Creating and implementing consistent plans for preventing and addressing potential workplace exposure and communicating such measures clearly and effectively will go a long way to reducing employee fears of workplace exposure. Employers should assess the specific risk in the workplace on a case-by-case basis. Currently, federal guidance is focused on encouraging those who are sick (or may have been exposed to the Coronavirus) to stay home. In the event of a more particularized risk, such as an actual case of exposure to the Coronavirus in the workplace, employers may wish to encourage (or require) working from home or offer more lenient work from home options to its employees.

An employee is sick, and I want to have him tested for COVID-19 before he returns to work. Can I do that? Do I have to pay for the testing and doctor’s visit? What information am I entitled to receive about the results of the test?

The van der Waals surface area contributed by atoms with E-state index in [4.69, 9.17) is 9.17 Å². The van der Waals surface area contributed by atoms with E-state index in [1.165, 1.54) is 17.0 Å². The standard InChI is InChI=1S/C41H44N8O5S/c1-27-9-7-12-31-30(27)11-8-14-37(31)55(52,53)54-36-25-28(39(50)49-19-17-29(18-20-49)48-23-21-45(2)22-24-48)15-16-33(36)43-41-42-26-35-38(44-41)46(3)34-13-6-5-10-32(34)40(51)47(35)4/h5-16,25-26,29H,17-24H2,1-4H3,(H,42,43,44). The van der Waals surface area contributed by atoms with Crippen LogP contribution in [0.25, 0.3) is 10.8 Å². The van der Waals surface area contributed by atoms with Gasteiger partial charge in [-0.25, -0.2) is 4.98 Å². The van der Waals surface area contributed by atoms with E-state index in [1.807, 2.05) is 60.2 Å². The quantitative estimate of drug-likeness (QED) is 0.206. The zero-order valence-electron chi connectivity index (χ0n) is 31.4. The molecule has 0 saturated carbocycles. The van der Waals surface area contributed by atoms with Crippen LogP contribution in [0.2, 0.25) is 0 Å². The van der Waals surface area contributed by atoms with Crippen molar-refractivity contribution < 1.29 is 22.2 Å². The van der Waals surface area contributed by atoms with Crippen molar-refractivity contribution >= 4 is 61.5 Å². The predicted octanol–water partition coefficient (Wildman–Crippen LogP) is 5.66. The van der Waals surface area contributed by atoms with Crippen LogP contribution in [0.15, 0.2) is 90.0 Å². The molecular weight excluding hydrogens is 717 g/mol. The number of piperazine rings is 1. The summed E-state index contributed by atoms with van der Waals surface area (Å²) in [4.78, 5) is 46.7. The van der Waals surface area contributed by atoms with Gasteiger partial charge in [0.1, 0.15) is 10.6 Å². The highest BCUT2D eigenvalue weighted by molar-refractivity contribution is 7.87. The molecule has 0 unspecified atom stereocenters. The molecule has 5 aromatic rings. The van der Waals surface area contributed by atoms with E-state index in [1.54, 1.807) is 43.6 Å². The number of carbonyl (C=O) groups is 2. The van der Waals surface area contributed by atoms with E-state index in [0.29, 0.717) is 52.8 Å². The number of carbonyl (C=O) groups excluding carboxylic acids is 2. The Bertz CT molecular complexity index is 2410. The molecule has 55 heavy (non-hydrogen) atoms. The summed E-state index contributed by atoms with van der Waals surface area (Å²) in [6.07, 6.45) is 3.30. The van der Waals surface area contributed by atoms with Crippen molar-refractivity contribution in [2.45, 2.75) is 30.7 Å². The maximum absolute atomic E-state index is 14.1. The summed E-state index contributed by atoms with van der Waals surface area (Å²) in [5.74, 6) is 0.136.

Employers may seek to have an employee tested for COVID-19, subject to the availability of tests, if there is good cause to believe that the employee may pose a direct threat to the health and safety of others, such as if the employee became sick after traveling to high-risk areas or show symptoms of infection with COVID-19.   Employers must balance their obligation under occupational safety and health laws to provide a workplace free of any recognized hazards with obligations under disability discrimination laws that prohibit employers from requiring employees to undergo medical examinations, unless the medical examination is job related and consistent with business necessity. A medical examination is permitted under disability discrimination laws if necessary to ensure that the workplace is free from direct threats to the health and safety of the employee or others, i.e., significant risk of substantial harm to the health or safety of one’s self or others that cannot be eliminated or reduced by reasonable accommodations.